Posted by Anne Witton on Friday, February 2, 2018 Under: Reflections
The word ‘sin’ isn’t used much these days is it? We talk about making ‘mistakes’ as if it’s accidental. We talk about ‘inappropriate’ behaviour (a bit like wearing ‘inappropriate’ shoes for a night out). We talk about ‘misconduct’ as if someone wasn’t paying attention in deportment lessons and has been presenting themselves is a sloppy manner. We say ‘oh well, nobody’s perfect’ to excuse lying, selfishness, being deliberately horrible to people, holding grudges, not lifting a finger to help when others are in distress, storing up wealth instead of being generous and a thousand other wrongs.
Other people are always the ‘bad ones’. We’re happy to point the finger at corrupt political figures, disgraced celebrities and unenlightened historical people. But of course we’re not like them. We’re just going through life doing our best and no one can fault us for that. We say at funerals “She never did any one any harm.” even though it’s so obviously untrue.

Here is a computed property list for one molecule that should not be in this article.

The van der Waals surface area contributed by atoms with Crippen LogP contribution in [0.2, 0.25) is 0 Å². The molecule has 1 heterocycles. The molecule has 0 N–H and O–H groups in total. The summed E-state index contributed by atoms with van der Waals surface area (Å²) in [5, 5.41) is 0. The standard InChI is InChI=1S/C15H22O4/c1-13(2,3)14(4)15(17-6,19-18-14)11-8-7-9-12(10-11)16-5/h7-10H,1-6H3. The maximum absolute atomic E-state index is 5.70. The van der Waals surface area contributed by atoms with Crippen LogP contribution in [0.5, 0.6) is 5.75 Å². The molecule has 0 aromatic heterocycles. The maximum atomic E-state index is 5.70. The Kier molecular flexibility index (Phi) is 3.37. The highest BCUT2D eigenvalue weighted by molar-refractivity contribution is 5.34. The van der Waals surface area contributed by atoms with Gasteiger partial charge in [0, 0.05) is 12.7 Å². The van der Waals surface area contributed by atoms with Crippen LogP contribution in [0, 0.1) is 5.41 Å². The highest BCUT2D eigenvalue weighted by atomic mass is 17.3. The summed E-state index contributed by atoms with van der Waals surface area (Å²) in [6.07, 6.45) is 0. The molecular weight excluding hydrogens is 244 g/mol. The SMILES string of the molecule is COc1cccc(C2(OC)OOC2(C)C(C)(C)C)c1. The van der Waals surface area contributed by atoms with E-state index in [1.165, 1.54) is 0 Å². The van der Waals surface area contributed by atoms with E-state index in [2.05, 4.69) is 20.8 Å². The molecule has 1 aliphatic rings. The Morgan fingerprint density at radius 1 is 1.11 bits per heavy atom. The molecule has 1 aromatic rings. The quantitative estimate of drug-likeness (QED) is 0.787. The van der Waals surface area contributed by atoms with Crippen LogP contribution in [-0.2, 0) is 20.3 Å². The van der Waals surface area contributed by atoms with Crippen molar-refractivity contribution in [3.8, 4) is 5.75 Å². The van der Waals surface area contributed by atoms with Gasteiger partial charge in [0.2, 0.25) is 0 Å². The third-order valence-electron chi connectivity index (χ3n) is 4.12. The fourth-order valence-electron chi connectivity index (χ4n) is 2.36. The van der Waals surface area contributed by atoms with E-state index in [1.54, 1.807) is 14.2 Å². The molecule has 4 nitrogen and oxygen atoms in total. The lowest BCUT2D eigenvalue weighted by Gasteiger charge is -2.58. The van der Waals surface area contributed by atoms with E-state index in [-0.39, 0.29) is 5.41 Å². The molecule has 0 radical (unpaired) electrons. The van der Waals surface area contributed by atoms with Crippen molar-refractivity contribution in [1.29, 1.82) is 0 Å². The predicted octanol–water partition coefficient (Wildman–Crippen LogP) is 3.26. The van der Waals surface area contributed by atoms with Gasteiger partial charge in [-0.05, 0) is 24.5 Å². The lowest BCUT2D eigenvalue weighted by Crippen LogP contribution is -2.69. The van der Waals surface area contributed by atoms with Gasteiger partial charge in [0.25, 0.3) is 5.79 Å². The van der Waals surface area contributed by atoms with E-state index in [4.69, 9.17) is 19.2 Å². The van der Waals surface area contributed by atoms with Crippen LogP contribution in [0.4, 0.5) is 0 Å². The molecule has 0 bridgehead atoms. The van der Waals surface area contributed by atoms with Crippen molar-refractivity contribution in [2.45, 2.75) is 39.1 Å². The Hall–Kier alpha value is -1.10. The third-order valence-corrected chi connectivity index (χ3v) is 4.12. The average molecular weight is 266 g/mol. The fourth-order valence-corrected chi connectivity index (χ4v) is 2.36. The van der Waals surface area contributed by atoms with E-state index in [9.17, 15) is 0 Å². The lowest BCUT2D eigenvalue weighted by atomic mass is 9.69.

What’s clear is that we pretty much never use the words wrong, bad or evil about ourselves. In fact, we’re encouraged to bolster our self-esteem by not being too hard on ourselves, letting ourselves off the hook and being kind to ourselves. Ironically, I think the reason many people aren’t experiencing peace and freedom is that they’re not being honest about their deliberate wrongdoings and coming to Jesus for forgiveness. God doesn’t want us to beat ourselves up about our sins. But he does want us to be honest about them and bring them to him. That’s where true liberation lies.
“If we claim to be without sin, we deceive ourselves and the truth is not in us. If we confess our sins, he is faithful and just and will forgive us our sins and purify us from all unrighteousness.”
1 John 1: 8 - 9
Our culture seems to be moving further away from taking personal responsibility for our thoughts, words and actions and if we’re not careful, those of us who follow Jesus are in danger of doing likewise.
Chesterton when writing to The Times to answer the question, “What’s wrong with the world?” simply replied “I am”. We would do well to reflect on that.
If you found this helpful, you may like my Repentance 101 post.
In : Reflections
Tags: sin repentance world wrong